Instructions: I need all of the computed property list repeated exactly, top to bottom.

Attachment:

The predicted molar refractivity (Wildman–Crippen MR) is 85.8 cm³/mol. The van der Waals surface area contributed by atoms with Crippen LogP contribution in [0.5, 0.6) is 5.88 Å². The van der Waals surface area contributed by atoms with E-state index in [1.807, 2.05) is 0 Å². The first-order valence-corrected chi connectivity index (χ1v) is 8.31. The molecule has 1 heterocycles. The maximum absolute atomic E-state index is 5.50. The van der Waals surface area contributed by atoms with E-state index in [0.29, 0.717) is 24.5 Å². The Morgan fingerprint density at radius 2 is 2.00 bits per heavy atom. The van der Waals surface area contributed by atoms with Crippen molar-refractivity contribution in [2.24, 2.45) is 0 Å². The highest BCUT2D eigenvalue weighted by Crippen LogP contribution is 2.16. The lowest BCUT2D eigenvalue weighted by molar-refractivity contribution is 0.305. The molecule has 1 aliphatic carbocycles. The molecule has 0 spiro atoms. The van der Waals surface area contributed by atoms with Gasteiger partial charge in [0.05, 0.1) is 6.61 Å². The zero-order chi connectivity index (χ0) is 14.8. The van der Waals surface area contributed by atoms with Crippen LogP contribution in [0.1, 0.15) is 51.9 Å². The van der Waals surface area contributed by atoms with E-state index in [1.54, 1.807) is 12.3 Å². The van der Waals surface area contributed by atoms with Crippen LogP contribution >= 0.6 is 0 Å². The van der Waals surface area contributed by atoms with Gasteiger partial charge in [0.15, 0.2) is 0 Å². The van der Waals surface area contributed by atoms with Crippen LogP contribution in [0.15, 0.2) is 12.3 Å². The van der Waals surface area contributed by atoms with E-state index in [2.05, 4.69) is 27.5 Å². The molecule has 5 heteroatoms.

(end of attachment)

The predicted molar refractivity (Wildman–Crippen MR) is 85.8 cm³/mol. The van der Waals surface area contributed by atoms with Crippen LogP contribution in [0.5, 0.6) is 5.88 Å². The van der Waals surface area contributed by atoms with E-state index in [1.807, 2.05) is 0 Å². The first-order valence-corrected chi connectivity index (χ1v) is 8.31. The molecule has 1 heterocycles. The maximum absolute atomic E-state index is 5.50. The van der Waals surface area contributed by atoms with E-state index in [0.29, 0.717) is 24.5 Å². The Morgan fingerprint density at radius 2 is 2.00 bits per heavy atom. The van der Waals surface area contributed by atoms with Crippen molar-refractivity contribution in [2.24, 2.45) is 0 Å². The highest BCUT2D eigenvalue weighted by Crippen LogP contribution is 2.16. The lowest BCUT2D eigenvalue weighted by molar-refractivity contribution is 0.305. The molecule has 1 aliphatic carbocycles. The molecule has 0 spiro atoms. The van der Waals surface area contributed by atoms with Gasteiger partial charge in [0.05, 0.1) is 6.61 Å². The zero-order chi connectivity index (χ0) is 14.8. The van der Waals surface area contributed by atoms with Crippen LogP contribution in [0.1, 0.15) is 51.9 Å². The van der Waals surface area contributed by atoms with E-state index in [1.54, 1.807) is 12.3 Å². The van der Waals surface area contributed by atoms with Crippen LogP contribution >= 0.6 is 0 Å². The van der Waals surface area contributed by atoms with Gasteiger partial charge in [0.15, 0.2) is 0 Å². The van der Waals surface area contributed by atoms with Crippen LogP contribution in [0.15, 0.2) is 12.3 Å². The van der Waals surface area contributed by atoms with E-state index in [2.05, 4.69) is 27.5 Å². The molecule has 5 heteroatoms.